Cervical radiculopathy is a condition that affects the nerve roots near the cervical vertebrae. If you have this painful condition, you might wonder whether you are eligible to receive Social Security Disability Income (SSDI) benefits. Unfortunately, that is not a straightforward question to answer. Your eligibility for SSDI will depend on the severity of your cervical radiculopathy symptoms and the effect they have on your ability to work.
What is Cervical Radiculopathy?
Sometimes referred to as a “pinched nerve,” Cervical Radiculopathy can cause serious symptoms. These can include pain and numbness in various parts of the upper limbs, including the arms, hands, neck, shoulders, and fingers. While treatments exist for this condition, many people still struggle to work and carry out everyday tasks as a result of ongoing pain and loss of sensation.
There are many possible causes of Cervical Radiculopathy. While some people develop it as a result of a physical trauma, for others it is a degenerative disease associated with aging. Anything that puts pressure on the nerve root can cause cervical radiculopathy.
Being Diagnosed With Cervical Radiculopathy
If you plan to apply for Social Security disability benefits as a result of your cervical radiculopathy, you will need to get an official diagnosis of the condition from a physician. This generally means that you will need to see an Orthopaedist or Orthopaedic surgeon, who are doctors that specialize in conditions that affect the muscles and bones.
These doctors usually begin the diagnosis process by asking about your medical history and asking you to describe your symptoms. The doctor will then examine your neck, shoulders, arms, and hands to check for muscle weakness, abnormal reflexes, and loss of sensation. You might need to perform certain movements with your neck and arms so the doctor can assess how these movements affect your symptoms.
Orthopaedists can order tests to help them diagnose Cervical Radiculopathy. These include X-rays, CT scans, MRI scans, and a test called Electromyography (EMG). The results of these tests can act as supporting medical evidence in your application for SSDI benefits.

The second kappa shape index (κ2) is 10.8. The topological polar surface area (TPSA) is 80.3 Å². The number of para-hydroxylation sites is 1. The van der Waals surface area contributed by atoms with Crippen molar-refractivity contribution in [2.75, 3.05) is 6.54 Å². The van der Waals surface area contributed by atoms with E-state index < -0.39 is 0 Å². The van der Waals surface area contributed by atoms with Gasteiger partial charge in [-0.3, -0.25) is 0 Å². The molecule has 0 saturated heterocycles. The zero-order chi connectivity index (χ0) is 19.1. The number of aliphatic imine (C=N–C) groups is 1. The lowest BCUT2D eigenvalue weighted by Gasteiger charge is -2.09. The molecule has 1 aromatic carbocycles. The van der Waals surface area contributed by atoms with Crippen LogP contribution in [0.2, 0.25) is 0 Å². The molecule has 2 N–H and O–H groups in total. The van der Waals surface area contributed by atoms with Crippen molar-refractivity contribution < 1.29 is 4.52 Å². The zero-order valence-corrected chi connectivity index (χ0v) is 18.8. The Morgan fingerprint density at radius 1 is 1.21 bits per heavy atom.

Are You Eligible for Social Security Disability Benefits As a Result of Cervical Radiculopathy?
While it would be ideal for everyone who struggles with Cervical Radiculopathy to receive SSDI benefits, that is unfortunately not the case. Once you have received a diagnosis you need to go through a process to prove your eligibility for disability benefits.
For people who suffer from this disease, eligibility for benefits depends on the exact symptoms you experience.
The Social Security Administration(SSA) categorizes cervical radiculopathy under 1.04 Disorders of the Spine. This category includes various other spinal conditions, such as Osteoarthritis and Degenerative Disc disease. You must show that you have nerve root compression that causes pain, limited movement of the spine, motor loss or muscle weakness, as well as sensory or reflex loss.
Most people who suffer from Cervical Radiculopathy have pain, motor loss, and limitation of motion of the spine. The easiest way to find out whether these symptoms meet the eligibility requirements for benefits from the SSA is to schedule a case evaluation with an attorney who specializes in this area of law.
How to Apply for Social Security Disability Benefits
The first step is to find a suitable attorney’s office and schedule a case evaluation. During this meeting, your attorney will ask about your symptoms. For example, they might ask whether you can use your fingers, move your arms, and turn your head. If you struggle with these simple motions, you may be eligible for benefits.
Bring along a list of the doctors and hospitals you have visited for your disorder. This list will help your attorney to work out whether you are likely to be able to have a successful application for SSDI. You should also have details of the treatments you have tried. For example, a spinal fusion surgery can relieve symptoms for many people who struggle with the disorder. If you have had this treatment without success, or a specialist has told you that it is not a suitable treatment for you, that might increase your eligibility for benefits.
Be sure to explain to your attorney how your disorder has affected your ability to work. Eligibility requires that your disorder has lasted or is expected to last more than a year and make it impossible for you to work.
Find Out If You Can Apply for Social Security Benefits For Cervical Radiculopathy
To find out if you are eligible, schedule an appointment with The Good Law Group right away. We have helped a huge number of people to successfully apply for SSDI. When you meet a member of our team for a case evaluation, we will let you know whether your case of Cervical Radiculopathy is likely to meet the eligibility requirements for receiving SSDI.
Get in touch today to take the first step in the application process.